Having researched the work of J M W Turner in terms of his creative techniques and his dynamic paintings I also found that he was a proponent of experiencing nature as a means of information his work, such as a snow-storm at sea attached to a ship’s mast! This painting was the result of that experience.
I worked with seascapes and cloudscapes and played with the camera, mimicking the shapes and lines in the landscape. I created watercolour aesthetics in my images by painting with my camera. I used different shutter speeds to allow nature to paint it own pictures. The changes in colours, light and shade and my techniques created a large body of work.
I spent a great deal of time at Loch Cill Chriosd trying to capture the depth and luminosity in the water and reflections.
In this regard I researched the paintings and techniques of Claude Monet scrutinising his work of the lily pond at Giverny to gain insights into how he created depth in his paintings. It was through the layering of his work creating light in the lower layers and then darker areas closer to the surface. I used differently exposed images and merged two or three together to gain a similar effect.
I used slow shutter speeds on windy and calmer days allowing the reeds and lilies to paint their own story.
I worked with multiple exposures to create depth and a sense that you can delve into the image and experience what is beyond the surface.
I worked with patterns in the reeds, in their reflections and on the surface of the water. I captured the different moods, colours and seasons of Skye.
I was in the position of having my second exhibition of FMP at the end of October and so needed to edit and commit to the images and layout in mid September. I decided to test my colour images in the market although many of those I chose to exhibit had a subdued colour palette.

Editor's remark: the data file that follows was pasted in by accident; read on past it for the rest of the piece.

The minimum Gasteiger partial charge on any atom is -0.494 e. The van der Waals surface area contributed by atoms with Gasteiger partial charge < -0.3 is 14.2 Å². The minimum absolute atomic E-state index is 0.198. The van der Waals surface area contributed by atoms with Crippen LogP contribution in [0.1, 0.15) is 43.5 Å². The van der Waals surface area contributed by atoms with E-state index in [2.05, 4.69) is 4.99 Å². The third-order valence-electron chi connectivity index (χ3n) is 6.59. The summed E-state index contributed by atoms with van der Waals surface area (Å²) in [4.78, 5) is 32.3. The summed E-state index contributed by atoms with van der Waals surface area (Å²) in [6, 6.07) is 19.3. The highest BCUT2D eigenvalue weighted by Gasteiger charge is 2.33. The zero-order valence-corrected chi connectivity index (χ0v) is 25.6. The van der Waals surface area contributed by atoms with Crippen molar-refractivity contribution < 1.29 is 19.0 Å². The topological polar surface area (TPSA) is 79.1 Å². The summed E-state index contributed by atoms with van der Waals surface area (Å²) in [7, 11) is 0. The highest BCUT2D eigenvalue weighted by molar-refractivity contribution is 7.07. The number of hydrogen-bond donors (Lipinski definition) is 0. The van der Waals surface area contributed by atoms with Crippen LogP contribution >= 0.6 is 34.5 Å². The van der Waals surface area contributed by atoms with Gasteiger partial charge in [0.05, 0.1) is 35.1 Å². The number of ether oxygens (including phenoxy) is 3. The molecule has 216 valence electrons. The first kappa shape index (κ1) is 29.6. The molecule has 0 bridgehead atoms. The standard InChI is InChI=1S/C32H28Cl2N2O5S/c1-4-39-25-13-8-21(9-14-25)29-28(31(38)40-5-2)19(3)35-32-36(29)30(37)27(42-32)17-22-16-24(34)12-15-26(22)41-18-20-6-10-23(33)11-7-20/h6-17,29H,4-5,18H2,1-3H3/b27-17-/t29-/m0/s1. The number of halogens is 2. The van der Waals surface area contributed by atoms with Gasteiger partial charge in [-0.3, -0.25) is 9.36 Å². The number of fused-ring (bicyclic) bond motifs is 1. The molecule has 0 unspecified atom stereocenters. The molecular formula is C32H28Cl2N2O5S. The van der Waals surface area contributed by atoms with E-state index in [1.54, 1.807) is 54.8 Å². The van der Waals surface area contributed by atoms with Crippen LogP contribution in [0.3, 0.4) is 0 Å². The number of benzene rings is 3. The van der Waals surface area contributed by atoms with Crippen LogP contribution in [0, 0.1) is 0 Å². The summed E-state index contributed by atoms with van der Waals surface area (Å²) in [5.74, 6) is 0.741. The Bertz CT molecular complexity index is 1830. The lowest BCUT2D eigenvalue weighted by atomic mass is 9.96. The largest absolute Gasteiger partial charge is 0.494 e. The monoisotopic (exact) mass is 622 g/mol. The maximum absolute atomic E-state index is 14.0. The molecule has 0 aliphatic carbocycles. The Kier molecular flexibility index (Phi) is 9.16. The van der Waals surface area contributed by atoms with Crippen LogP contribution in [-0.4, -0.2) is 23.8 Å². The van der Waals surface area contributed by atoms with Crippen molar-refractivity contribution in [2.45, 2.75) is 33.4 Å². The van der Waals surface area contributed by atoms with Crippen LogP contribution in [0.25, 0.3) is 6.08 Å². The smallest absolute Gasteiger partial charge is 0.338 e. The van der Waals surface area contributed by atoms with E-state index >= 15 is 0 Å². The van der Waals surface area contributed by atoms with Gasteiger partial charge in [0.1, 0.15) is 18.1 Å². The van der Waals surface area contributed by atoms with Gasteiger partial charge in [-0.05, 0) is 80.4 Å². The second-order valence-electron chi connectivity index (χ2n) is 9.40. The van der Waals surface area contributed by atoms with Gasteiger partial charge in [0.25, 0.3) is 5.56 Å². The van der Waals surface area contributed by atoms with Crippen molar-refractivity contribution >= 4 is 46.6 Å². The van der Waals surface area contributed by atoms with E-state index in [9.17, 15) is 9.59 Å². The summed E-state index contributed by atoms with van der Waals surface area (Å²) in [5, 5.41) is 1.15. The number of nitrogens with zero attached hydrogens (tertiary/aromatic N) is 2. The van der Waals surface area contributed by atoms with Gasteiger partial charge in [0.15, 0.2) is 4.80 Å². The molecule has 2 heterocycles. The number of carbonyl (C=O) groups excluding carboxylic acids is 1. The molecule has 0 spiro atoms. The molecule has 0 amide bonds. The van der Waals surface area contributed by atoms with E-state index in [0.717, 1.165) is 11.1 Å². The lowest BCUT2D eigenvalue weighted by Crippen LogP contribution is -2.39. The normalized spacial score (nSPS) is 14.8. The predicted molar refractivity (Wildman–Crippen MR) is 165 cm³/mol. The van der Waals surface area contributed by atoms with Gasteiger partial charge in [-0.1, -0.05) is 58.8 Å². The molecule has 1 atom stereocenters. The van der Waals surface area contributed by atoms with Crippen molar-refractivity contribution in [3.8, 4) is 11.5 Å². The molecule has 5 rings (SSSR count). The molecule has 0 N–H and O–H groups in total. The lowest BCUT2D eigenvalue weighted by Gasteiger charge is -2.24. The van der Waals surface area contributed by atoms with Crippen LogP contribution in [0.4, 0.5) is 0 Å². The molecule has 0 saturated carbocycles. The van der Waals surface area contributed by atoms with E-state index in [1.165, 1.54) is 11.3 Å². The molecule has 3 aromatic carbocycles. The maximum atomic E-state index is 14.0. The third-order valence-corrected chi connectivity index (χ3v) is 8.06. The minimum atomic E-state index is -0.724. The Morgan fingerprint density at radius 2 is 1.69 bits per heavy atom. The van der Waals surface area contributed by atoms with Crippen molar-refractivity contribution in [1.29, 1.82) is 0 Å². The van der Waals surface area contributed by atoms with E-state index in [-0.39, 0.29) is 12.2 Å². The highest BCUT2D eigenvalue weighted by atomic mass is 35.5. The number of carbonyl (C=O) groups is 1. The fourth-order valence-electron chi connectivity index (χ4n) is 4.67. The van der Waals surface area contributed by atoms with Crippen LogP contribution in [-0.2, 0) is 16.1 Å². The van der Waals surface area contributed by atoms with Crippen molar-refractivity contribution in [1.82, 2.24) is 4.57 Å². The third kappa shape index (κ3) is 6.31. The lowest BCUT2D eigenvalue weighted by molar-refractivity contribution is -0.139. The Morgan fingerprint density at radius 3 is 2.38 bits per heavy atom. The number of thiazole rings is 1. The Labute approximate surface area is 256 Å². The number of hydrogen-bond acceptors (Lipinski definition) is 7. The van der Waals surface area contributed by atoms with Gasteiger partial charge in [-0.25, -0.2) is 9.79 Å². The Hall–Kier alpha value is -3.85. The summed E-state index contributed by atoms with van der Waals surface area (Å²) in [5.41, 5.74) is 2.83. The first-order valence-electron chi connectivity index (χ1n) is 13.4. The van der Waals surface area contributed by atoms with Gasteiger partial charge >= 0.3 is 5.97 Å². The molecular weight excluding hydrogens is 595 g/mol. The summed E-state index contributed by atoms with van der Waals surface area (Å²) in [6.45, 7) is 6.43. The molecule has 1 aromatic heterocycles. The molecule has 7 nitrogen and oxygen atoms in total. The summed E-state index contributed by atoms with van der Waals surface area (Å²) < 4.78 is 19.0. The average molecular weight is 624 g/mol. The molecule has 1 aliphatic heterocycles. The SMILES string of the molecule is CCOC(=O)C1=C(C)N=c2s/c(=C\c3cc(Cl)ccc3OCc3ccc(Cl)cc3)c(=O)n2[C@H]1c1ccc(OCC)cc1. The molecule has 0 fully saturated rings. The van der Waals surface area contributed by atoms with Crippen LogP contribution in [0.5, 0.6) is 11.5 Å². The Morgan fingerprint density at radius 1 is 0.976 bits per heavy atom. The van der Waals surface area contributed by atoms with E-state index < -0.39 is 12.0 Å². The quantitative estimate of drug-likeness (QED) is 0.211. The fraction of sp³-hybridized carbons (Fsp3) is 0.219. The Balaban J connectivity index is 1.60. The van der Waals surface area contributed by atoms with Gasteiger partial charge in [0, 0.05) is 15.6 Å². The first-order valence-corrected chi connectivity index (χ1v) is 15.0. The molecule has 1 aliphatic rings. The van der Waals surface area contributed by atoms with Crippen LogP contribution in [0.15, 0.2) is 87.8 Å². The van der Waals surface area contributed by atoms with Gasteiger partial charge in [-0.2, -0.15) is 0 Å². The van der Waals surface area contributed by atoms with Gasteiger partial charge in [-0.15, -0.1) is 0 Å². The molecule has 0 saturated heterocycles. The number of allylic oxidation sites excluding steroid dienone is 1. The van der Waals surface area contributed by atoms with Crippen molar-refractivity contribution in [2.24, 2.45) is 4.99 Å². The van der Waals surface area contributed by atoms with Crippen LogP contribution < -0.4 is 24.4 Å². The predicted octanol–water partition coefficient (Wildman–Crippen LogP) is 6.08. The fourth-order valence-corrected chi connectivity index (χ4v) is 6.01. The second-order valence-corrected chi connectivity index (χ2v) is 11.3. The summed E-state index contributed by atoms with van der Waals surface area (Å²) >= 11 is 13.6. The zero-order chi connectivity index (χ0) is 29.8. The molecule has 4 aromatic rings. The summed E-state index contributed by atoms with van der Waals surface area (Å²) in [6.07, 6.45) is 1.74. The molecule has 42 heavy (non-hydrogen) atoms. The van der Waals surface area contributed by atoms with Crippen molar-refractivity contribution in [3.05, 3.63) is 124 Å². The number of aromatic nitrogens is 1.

As I started to put my FMP portfolio together in the form of an e-book I played with a colour selection and then combining black and white and colour images. I presented the images in terms of a linear journey from darkness (featuring the black and white images) to hope and light (featuring the colour images). However, this combination that had always been a risky strategy, in my opinion, did not work.
I found the colour images lacked focus and the colour was overpowering – the metaphors and meaning in my work were being overshadowed. I started to work in black and white and found the tonal range from black to white rendered my images more striking and dynamic but was also able to produce melancholy and calm images with a subtle rendition. Monochrome, for me, allowed me to capture the delicacy of the fragile stems, the shapes and patterns of the water lilies and the frenzied yet resilient movement on a turbulent day on the loch.
I have come full circle, and returned to working in black and white. I feel that my images for FMP are stronger for this decision, (and also for the experimental work I did in FMP) clear in their meaning and focus and reflect both my ontological position and the ephemeral hiddenness of Skye more effectively.